These are great! Such a beautiful effect. I make a lot of things that glow with LEDs el wire etc, but I always forget that there are simpler ways to create awesome glowing effects that don't require electricity! I'll have to try a project with this technique. Also your photos are lovely :)


    2 years ago

    Such a great idea! Two things though.

    1. Would you consider those very dishwasher-safe? I'm not a chemist and I don't know if and how temperature and steam would affect the bond between resin and glass.

    2. This is more of a suggestion related to point 1. Before rubbing the glass with alcohol, I'd apply some fine grit sandpaper and elbow grease to the bottom of the glass to roughen the surface up a bit. The bond will be stronger this way. ;)

    1 reply

    Hi there, I would hand wash only in warm but not hot water. The 2nd point is a good idea, I actually though of it after I've posted this tutorial too :) I'm sure it would hold the resin even better! :)

    Oh yea, my next project is to get that glow in the dark spray paint for my flower pots!!!

    1 reply

    Found this very interesting!!!! I raise chickens and you have given me the inspiration to tackle a lighting problem in my coops. At night I like to check one last time that things are okay. If I turn the lights on the noise is defining. Using a flashlight takes longer and it still causes stress on the chickens. I'm going to go to the second hand store buy clear glass "anything" and make it!! Then position it so sunlight hits is daily. I'll test it and let you know. THANK YOU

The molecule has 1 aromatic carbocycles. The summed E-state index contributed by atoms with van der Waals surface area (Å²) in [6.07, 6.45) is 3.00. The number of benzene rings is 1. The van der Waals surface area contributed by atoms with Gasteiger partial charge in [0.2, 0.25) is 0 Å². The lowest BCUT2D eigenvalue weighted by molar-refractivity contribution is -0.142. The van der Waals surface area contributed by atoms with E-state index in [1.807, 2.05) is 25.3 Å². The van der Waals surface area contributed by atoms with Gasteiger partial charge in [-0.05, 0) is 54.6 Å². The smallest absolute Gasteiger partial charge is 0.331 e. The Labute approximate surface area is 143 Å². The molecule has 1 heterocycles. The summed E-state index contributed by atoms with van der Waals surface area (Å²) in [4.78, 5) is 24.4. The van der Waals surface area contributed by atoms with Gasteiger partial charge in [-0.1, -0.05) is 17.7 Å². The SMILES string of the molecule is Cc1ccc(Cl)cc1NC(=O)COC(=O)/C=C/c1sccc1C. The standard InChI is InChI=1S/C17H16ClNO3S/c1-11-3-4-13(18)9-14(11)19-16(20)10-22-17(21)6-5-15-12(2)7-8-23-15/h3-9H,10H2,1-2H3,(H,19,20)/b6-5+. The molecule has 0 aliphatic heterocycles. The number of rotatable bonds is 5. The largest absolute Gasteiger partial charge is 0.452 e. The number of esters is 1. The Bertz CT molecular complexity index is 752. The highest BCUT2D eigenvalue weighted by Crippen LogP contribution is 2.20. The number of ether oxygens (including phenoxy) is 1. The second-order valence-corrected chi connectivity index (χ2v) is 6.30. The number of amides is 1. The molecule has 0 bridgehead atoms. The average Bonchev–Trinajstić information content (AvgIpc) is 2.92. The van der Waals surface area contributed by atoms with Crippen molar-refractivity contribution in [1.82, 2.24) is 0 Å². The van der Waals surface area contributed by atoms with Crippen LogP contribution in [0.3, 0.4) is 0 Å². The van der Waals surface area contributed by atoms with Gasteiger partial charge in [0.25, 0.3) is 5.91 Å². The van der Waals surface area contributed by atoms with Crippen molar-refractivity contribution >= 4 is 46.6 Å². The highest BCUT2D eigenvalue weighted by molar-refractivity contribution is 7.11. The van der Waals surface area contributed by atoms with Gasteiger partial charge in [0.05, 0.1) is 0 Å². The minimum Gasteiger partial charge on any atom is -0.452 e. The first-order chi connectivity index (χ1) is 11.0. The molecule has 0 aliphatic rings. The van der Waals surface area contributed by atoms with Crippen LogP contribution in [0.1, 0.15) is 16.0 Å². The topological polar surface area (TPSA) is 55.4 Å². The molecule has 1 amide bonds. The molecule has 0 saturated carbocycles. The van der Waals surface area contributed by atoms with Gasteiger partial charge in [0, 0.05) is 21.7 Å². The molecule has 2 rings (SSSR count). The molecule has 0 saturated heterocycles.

4 replies

    Why don't you try the idea of making a small hole in the roof and epoxy/silicone in a clear bottle containing a little water? Then add some of this to the bottom. I've read that a small drink bottle equals a 60w bulb!

    I went on a Berlin Underworld tour of a civilian bomb shelter, there was one room for the volunteer firefighters where the walls were painted with glow in the dark paint. You can hardly see it now, but according to the tour guide, back then it was supposedly bright enough to read by for an hour or so after the electricity went out.

    This is just lovely.. Thnx for sharing

    You could also just mix the glow powder with clear nail polish. It may not be as hard as resin but it shouldn't get much wear and tear on a concave surface.